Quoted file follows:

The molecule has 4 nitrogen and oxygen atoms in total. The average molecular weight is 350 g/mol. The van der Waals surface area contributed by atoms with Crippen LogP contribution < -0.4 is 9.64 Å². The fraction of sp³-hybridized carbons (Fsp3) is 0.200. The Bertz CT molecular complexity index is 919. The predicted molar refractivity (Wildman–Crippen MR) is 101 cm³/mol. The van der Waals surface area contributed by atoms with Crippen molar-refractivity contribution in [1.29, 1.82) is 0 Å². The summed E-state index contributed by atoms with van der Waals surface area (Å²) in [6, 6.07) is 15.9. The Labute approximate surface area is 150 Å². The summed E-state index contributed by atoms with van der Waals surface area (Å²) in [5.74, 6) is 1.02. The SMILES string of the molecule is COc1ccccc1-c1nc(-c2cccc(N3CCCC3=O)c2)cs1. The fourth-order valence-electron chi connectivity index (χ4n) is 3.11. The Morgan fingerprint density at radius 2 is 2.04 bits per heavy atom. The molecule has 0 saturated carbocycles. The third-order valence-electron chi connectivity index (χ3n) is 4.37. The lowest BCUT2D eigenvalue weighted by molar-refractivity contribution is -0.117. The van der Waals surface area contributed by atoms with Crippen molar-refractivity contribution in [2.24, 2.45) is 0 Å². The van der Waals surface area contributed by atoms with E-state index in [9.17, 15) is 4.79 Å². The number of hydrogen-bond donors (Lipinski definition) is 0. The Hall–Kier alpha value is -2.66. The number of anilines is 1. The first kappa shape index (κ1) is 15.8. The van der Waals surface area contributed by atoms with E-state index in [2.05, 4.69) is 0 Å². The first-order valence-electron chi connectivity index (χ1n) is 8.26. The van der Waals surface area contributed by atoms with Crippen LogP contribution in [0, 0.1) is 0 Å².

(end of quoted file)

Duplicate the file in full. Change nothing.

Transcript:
The molecule has 4 nitrogen and oxygen atoms in total. The average molecular weight is 350 g/mol. The van der Waals surface area contributed by atoms with Crippen LogP contribution < -0.4 is 9.64 Å². The fraction of sp³-hybridized carbons (Fsp3) is 0.200. The Bertz CT molecular complexity index is 919. The predicted molar refractivity (Wildman–Crippen MR) is 101 cm³/mol. The van der Waals surface area contributed by atoms with Crippen molar-refractivity contribution in [1.29, 1.82) is 0 Å². The summed E-state index contributed by atoms with van der Waals surface area (Å²) in [6, 6.07) is 15.9. The Labute approximate surface area is 150 Å². The summed E-state index contributed by atoms with van der Waals surface area (Å²) in [5.74, 6) is 1.02. The SMILES string of the molecule is COc1ccccc1-c1nc(-c2cccc(N3CCCC3=O)c2)cs1. The fourth-order valence-electron chi connectivity index (χ4n) is 3.11. The Morgan fingerprint density at radius 2 is 2.04 bits per heavy atom. The molecule has 0 saturated carbocycles. The third-order valence-electron chi connectivity index (χ3n) is 4.37. The lowest BCUT2D eigenvalue weighted by molar-refractivity contribution is -0.117. The van der Waals surface area contributed by atoms with Crippen molar-refractivity contribution in [2.24, 2.45) is 0 Å². The van der Waals surface area contributed by atoms with E-state index in [9.17, 15) is 4.79 Å². The number of hydrogen-bond donors (Lipinski definition) is 0. The Hall–Kier alpha value is -2.66. The number of anilines is 1. The first kappa shape index (κ1) is 15.8. The van der Waals surface area contributed by atoms with E-state index in [2.05, 4.69) is 0 Å². The first-order valence-electron chi connectivity index (χ1n) is 8.26. The van der Waals surface area contributed by atoms with Crippen LogP contribution in [0, 0.1) is 0 Å².